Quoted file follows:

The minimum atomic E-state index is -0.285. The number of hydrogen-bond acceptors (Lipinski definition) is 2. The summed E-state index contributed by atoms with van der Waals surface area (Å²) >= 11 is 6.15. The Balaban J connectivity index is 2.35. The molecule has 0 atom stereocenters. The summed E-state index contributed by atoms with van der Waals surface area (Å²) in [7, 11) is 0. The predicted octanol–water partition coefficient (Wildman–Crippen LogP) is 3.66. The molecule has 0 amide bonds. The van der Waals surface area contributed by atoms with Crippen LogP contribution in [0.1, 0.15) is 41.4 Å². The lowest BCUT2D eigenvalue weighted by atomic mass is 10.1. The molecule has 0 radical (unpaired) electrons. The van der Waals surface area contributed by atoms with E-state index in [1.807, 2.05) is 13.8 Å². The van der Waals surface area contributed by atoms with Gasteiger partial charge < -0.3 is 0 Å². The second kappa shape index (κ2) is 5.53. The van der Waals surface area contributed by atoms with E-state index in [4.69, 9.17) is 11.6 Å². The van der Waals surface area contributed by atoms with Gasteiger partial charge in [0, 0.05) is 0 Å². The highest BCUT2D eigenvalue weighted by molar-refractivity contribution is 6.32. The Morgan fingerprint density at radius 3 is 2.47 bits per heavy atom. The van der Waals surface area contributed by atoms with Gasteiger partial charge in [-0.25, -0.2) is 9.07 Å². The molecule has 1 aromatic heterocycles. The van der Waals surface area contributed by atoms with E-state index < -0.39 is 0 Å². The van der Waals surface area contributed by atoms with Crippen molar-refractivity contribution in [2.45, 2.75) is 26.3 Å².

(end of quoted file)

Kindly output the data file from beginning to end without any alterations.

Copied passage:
The minimum atomic E-state index is -0.285. The number of hydrogen-bond acceptors (Lipinski definition) is 2. The summed E-state index contributed by atoms with van der Waals surface area (Å²) >= 11 is 6.15. The Balaban J connectivity index is 2.35. The molecule has 0 atom stereocenters. The summed E-state index contributed by atoms with van der Waals surface area (Å²) in [7, 11) is 0. The predicted octanol–water partition coefficient (Wildman–Crippen LogP) is 3.66. The molecule has 0 amide bonds. The van der Waals surface area contributed by atoms with Crippen LogP contribution in [0.1, 0.15) is 41.4 Å². The lowest BCUT2D eigenvalue weighted by atomic mass is 10.1. The molecule has 0 radical (unpaired) electrons. The van der Waals surface area contributed by atoms with E-state index in [1.807, 2.05) is 13.8 Å². The van der Waals surface area contributed by atoms with Gasteiger partial charge < -0.3 is 0 Å². The second kappa shape index (κ2) is 5.53. The van der Waals surface area contributed by atoms with E-state index in [4.69, 9.17) is 11.6 Å². The van der Waals surface area contributed by atoms with Gasteiger partial charge in [0, 0.05) is 0 Å². The highest BCUT2D eigenvalue weighted by molar-refractivity contribution is 6.32. The Morgan fingerprint density at radius 3 is 2.47 bits per heavy atom. The van der Waals surface area contributed by atoms with Gasteiger partial charge in [-0.25, -0.2) is 9.07 Å². The molecule has 1 aromatic heterocycles. The van der Waals surface area contributed by atoms with E-state index < -0.39 is 0 Å². The van der Waals surface area contributed by atoms with Crippen molar-refractivity contribution in [2.45, 2.75) is 26.3 Å².